Thursday, July 10, 2008

Skincare Tips: Newest Facial Hair Removal Skin Care compares the newest and best options for facial hair removal.
Sacramento, CA (PRWEB) June 30, 2008 -- Beauty aisles are chock full of creams, lotions, scrubs and serums with sophisticated ingredients and a bounty of benefits. While there are plenty of solutions for crow's feet and wrinkles, the remedies for facial hair can seem lacking by comparison.'s latest article, "Let's Face It: Facial Hair Removal," explains the pros and cons of the most popular methods to help readers choose the best option for their personal needs.
What causes facial hair growth?
Excess facial or body hair appears on women of all backgrounds. Multiple factors weigh in, including hormones, stress, heredity and ethnicity. It's normal to find dark hairs on the face, neck and even the upper lip or cheeks. Hair can also grow in areas like the chest and back. Some women have just a few extra hairs, while others experience more dense growth.
Do it yourself
From plucking, shaving and waxing to depilatories and bleach, there's certainly an array of hair removal methods. Finding the best method will depend on factors like how much hair a person has and how fast it grows back. Fortunately, most of these at-home treatments are low in price and offer good results.
Plucking or tweezing
Pros: One of the easiest methods, tweezing works best for stray hairs on the chin or eyebrows. When properly tweezed, hair is removed from the root. For the best results, invest in high-quality tools. When tweezing, grasp the hair and then pull it out slowly and carefully in the direction of hair growth.
Cons: Due to inefficient tweezers or rushing, sometimes only a portion of the hair is removed, leaving stubble and ingrown hairs. Side effects can include redness, a tingling sensation or white bumps where the hair was plucked. What's more, tweezing takes time, since each hair must be removed individually. And the results don't last as long as other methods.
Pros: A good option when hair growth is thick and tweezing becomes too time-consuming.
Cons: Results only last a day or two, after which the tell-tale stubble will surface. Shaving can also cause bumps, ingrown hairs and razor burn. Because facial skin is much thinner and more delicate than the legs, irritation is more noticeable.
Creams or depilatories use chemicals to dissolve the hair shaft below the skin's surface.
Pros: Quick and inexpensive; results should last one to two weeks. Also, as the hair grows back, it should be finer.
Cons: The chemicals that dissolve the hair can be irritating to skin, especially on the face. Additionally, many women find that depilatories don't completely remove the hair, leaving behind stray hairs that must be plucked individually.
Importantly, don't use depilatory creams around the eyes. Use extra care with other sensitive areas on the face, such as around the nose or mouth.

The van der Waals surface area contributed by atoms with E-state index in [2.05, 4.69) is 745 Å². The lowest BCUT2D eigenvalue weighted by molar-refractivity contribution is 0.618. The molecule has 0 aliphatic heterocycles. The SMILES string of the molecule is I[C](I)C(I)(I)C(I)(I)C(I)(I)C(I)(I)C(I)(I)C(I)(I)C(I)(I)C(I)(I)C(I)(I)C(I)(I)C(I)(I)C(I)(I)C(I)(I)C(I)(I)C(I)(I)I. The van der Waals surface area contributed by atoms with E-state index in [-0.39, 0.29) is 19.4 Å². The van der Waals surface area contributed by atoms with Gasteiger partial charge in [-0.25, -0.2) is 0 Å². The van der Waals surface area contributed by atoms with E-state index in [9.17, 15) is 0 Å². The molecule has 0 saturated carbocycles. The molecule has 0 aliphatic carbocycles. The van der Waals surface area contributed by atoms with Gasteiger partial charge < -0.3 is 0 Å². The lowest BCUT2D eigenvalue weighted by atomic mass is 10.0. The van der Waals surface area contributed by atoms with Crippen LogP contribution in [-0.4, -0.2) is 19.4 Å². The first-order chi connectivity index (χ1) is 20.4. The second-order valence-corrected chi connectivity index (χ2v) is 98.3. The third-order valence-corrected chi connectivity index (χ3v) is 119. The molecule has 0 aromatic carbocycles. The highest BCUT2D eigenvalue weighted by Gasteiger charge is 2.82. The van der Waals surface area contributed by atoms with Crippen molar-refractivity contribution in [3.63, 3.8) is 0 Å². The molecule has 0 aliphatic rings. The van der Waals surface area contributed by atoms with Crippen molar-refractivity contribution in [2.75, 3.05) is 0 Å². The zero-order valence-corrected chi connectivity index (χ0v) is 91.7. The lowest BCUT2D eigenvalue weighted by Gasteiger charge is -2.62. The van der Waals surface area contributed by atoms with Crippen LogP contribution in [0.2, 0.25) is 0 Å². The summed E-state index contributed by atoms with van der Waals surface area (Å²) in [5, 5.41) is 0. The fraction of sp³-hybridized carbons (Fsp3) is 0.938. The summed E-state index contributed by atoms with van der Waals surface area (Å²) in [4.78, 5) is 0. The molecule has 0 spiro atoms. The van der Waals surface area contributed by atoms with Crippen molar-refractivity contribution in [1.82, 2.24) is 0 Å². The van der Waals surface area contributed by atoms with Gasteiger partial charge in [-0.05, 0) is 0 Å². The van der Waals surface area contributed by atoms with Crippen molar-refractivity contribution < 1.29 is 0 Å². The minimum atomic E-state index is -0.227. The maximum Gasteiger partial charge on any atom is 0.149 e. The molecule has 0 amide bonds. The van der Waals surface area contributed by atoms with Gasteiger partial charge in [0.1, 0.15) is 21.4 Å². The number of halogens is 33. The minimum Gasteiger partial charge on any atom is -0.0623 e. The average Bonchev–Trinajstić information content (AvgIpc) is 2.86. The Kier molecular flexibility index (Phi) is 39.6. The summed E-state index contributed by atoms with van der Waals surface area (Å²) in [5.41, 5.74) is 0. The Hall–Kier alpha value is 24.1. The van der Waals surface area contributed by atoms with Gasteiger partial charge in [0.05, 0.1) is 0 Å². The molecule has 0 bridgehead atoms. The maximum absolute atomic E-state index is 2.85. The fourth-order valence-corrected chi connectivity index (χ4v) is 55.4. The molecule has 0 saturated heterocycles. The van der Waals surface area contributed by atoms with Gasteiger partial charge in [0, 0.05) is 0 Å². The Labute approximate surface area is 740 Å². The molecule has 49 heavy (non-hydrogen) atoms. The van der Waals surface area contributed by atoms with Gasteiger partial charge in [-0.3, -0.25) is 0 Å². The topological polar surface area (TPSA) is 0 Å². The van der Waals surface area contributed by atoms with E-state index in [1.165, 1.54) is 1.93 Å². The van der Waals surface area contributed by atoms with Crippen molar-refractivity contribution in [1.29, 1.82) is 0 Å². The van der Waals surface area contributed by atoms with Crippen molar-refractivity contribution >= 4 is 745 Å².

Waxing is one of the oldest, most popular hair removal treatments for facial hair. Several varieties of wax are available, including azulene and beeswax, to effectively remove stray hairs from anywhere on the face. Typically, after the wax is heated, it's applied to the skin. Then strips are pressed down and pulled off, removing the hair.
Pros: Results last anywhere from two to four weeks. With each treatment, hair should grow back softer and finer. Many women visit a salon for their waxing, but it can also be done at home. Thankfully, today's waxing kits are user-friendly.
Cons: Depending on a person's pain tolerance levels, waxing can be painful. The other downside? It's crucial to wait until the hairs have grown out slightly, at least a week, before waxing again.
Pros: Considered the most painless option, bleaching is generally used for the upper lip.
Cons: Because bleaching doesn't actually remove hair -- it just makes hair lighter and less noticeable -- it remains thick and visible, especially in the sunlight.
Permanent solutions
Today's best options are electrolysis and laser hair removal. Choose a reputable practitioner before starting any treatments.
Electrolysis uses a thin needle and electrical current to destroy the hair follicle.
Pros: When done properly, electrolysis removes hair permanently. Because this method removes one hair at a time, it's ideal for areas with stray hairs, such as the eyebrows, chin, cheek or upper lip.
Cons: Permanent results require several sessions, which can take up to a year or longer. Done improperly, electrolysis can lead to continued hair growth, or worse, scarring. People also shouldn't pluck stray hairs, shave or wax between treatments, because this strengthens the hair, thereby hindering effectiveness.
Laser hair removal uses a laser to vaporize or destroy the hair root with pulsated beams of light.
Pros: Results typically keep hair re-growth at bay for three months, and side effects are minimal. Best of all, laser hair removal can treat large areas in a short amount of time. It's also a great option for areas such as the upper lip.
Cons: Many incorrectly assume this is a permanent method of hair removal, but it's actually considered permanent hair reduction. Also, because the laser doesn't target individual hairs, it isn't recommended for precise areas like the eyebrows or stray hairs on the chin or cheek.
Similarly, it's not ideal for people with light skin and light hair or dark skin and dark hair. The best candidate is someone with light skin and very dark, coarse hair. Due to the laser's reaction with skin's melanin, hyperpigmentation can occur with darker skin. As with electrolysis, long-term benefits take commitment and perseverance.

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